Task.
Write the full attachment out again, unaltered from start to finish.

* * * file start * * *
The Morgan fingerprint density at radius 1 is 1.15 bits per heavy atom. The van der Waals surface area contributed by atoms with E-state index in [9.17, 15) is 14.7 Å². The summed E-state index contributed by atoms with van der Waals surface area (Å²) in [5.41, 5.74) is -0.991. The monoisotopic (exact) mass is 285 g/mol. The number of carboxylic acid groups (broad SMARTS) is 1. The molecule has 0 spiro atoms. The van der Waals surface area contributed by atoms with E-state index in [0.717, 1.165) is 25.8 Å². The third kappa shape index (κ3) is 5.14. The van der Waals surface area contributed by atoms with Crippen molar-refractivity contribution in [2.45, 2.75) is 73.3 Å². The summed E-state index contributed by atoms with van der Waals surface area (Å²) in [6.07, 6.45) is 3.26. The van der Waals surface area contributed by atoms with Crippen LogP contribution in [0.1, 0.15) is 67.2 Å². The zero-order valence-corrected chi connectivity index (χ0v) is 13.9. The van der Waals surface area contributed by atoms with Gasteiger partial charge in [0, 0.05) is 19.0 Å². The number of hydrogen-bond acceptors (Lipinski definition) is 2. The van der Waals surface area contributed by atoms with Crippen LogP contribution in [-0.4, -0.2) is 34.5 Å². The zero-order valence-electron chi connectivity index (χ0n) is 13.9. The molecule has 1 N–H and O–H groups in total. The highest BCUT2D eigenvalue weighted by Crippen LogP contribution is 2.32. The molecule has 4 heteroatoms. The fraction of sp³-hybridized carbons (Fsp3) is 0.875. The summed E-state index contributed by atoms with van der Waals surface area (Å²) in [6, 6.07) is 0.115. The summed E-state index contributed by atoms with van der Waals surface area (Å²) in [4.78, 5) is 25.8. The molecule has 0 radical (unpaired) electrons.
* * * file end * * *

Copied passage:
The Morgan fingerprint density at radius 1 is 1.15 bits per heavy atom. The van der Waals surface area contributed by atoms with E-state index in [9.17, 15) is 14.7 Å². The summed E-state index contributed by atoms with van der Waals surface area (Å²) in [5.41, 5.74) is -0.991. The monoisotopic (exact) mass is 285 g/mol. The number of carboxylic acid groups (broad SMARTS) is 1. The molecule has 0 spiro atoms. The van der Waals surface area contributed by atoms with E-state index in [0.717, 1.165) is 25.8 Å². The third kappa shape index (κ3) is 5.14. The van der Waals surface area contributed by atoms with Crippen molar-refractivity contribution in [2.45, 2.75) is 73.3 Å². The summed E-state index contributed by atoms with van der Waals surface area (Å²) in [6.07, 6.45) is 3.26. The van der Waals surface area contributed by atoms with Crippen LogP contribution in [0.1, 0.15) is 67.2 Å². The zero-order valence-corrected chi connectivity index (χ0v) is 13.9. The van der Waals surface area contributed by atoms with Gasteiger partial charge in [0, 0.05) is 19.0 Å². The number of hydrogen-bond acceptors (Lipinski definition) is 2. The van der Waals surface area contributed by atoms with Crippen LogP contribution in [-0.4, -0.2) is 34.5 Å². The zero-order valence-electron chi connectivity index (χ0n) is 13.9. The molecule has 1 N–H and O–H groups in total. The highest BCUT2D eigenvalue weighted by Crippen LogP contribution is 2.32. The molecule has 4 heteroatoms. The fraction of sp³-hybridized carbons (Fsp3) is 0.875. The summed E-state index contributed by atoms with van der Waals surface area (Å²) in [6, 6.07) is 0.115. The summed E-state index contributed by atoms with van der Waals surface area (Å²) in [4.78, 5) is 25.8. The molecule has 0 radical (unpaired) electrons.